Home' Trinidad and Tobago Guardian : July 26th 2015 Contents A48
Sunday Guardian www.guardian.co.tt July 26, 2015
NEW DELHI---Banned Test player Shantakumaran
Sreesanth and two other prominent cricketers will
not face charges of spot-fixing due to a lack of evidence,
an Indian court ruled yesterday.
A New Delhi court hearing was considering charges
of organized crime against the three Indian players who
were alleged to have underperformed in exchange for
money from illegal bookmakers during the Indian Premier
League in 2013. The court said the police could not
present enough prima facie proof for the charges. Pace
bowler Sreesanth, Ajit Chandila and Ankeet Chavan,
who were jailed for almost a month in 2013, are banned
for life by the Board of Control for Cricket in India over
the same accusations.
The BCCI said their bans remain.
"Any disciplinary proceeding or decision taken by
the BCCI is independent to any criminal proceeding
and has no bearing," the board said in a statement. "The
decisions of the BCCI, based on its independent dis-
ciplinary action, shall remain unaltered."
The 32-year-old Sreesanth, who broke down when
judge Neena Bansal Krishna announced that "all had
been discharged," said he held no grudge against anyone.
"I always believed in God and our judicial system,"
Sreesanth told reporters. "Cricket is my life and I m
hoping to be given access to cricket facilities so that I
can try and make a comeback to the game."
Sreesanth, who has played 27 tests, 53 one-day inter-
nationals and 10 T20 internationals, said it was the
"worst thing that could happen" to a cricketer.
"To see a cricket ground and not be able to practice
there was horrible. I went through a lot of things but
all that is the past now," said Sreesanth, who was part
of the squads that won the 2011 World Cup and the
2007 World T20 championship.
All 36 accused in the case, including several alleged
bookies, were discharged by the court.
The police had referred to telephone conversations
among the accused and also produced call detail records
to link the three players with alleged bookmakers but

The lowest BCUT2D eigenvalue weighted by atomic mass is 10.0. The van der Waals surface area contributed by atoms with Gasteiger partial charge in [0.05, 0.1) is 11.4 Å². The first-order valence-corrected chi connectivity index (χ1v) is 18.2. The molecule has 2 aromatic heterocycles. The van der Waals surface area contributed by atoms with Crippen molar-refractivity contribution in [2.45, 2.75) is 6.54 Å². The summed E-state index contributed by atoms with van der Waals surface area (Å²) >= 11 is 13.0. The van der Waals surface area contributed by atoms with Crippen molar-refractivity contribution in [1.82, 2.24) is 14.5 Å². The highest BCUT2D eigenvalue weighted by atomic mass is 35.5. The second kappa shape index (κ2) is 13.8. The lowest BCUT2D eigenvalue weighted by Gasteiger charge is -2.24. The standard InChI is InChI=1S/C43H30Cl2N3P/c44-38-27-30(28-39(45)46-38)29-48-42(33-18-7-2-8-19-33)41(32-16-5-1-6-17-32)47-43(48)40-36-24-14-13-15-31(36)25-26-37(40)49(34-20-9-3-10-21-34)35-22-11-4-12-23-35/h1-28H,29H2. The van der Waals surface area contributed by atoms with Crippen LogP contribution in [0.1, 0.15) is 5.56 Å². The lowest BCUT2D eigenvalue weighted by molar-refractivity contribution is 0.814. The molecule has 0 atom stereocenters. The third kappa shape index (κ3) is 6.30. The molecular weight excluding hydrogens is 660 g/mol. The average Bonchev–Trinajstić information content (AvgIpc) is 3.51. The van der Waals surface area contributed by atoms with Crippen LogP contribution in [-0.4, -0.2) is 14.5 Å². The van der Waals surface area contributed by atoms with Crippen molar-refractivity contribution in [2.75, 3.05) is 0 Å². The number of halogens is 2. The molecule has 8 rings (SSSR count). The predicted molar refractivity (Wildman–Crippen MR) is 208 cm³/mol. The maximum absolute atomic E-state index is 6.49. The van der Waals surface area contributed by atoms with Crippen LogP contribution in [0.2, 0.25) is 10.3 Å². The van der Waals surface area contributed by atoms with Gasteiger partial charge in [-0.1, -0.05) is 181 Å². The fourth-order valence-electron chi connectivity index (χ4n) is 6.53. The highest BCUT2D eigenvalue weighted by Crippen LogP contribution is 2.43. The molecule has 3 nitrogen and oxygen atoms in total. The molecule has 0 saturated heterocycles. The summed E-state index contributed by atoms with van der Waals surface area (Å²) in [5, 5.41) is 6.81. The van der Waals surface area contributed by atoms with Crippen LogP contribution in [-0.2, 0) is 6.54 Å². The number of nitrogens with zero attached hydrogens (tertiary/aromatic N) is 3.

the court ruled the evidence was not enough to bring
them to trial.
The prosecution had also sought more time to study
a report of the Supreme Court-appointed Justice Rajendra
Lodha committee which earlier this month announced
CHITTAGONG, Bangladesh---Bangladesh clinched its
first ever Test draw against South Africa yesterday
after rain washed out the final two days of the first
South Africa was 61-0 in its second innings on
Thursday, trailing by 17 runs at the end of day three,
but no further play was possible.
It was the first draw between the two countries,
after South Africa won all the previous eight tests ---
seven by an innings margin.
The second test is on Thursday in Dhaka.
Both teams claimed they had the advantage, if play
had been possible.
"Going into the fourth day I think we probably
had a slight advantage, certainly with Bangladesh
having to bat on the last day," South Africa captain
Hashim Amla said. "Had we even scored maybe even
250, it would have been a challenge for Bangladesh
to go for it on the last day."
Bangladesh captain Mushfiqur Rahim said spin
could have given them an advantage with the pitch
deteriorating. "They were trailing by 17 runs. They
have to score runs at quick pace and, in doing so,
they would be in danger to lose some quick wickets,"
he said. "We ve got four genuine spinners in our team.
So we could have been in a dominating position."
He said the draw was a "psychological" boost for
his team. (AP)
Court says Sreesanth won't
face spot-fixing charges
Africa rained out,
Test ends in draw
out of the Patiala
House court in
New Delhi, India,
Sreesanth and two
will not face
charges of spot-
fixing due to a lack
of evidence, an
Indian court ruled
life bans on two IPL team franchise officials, but the
court did not agree.
This report said Chennai Super Kings team principal
Gurunath Meiyappan and Rajasthan Royals co-owner
Raj Kundra were banned for being in touch with book-
makers and for betting on IPL matches. Meiyappan is
the son-in-law of International Cricket Council chairman
Narainaswamy Srinivasan, whose company India
Cements owns the Chennai team. The Chennai and
Rajasthan teams have also been handed two-year sus-
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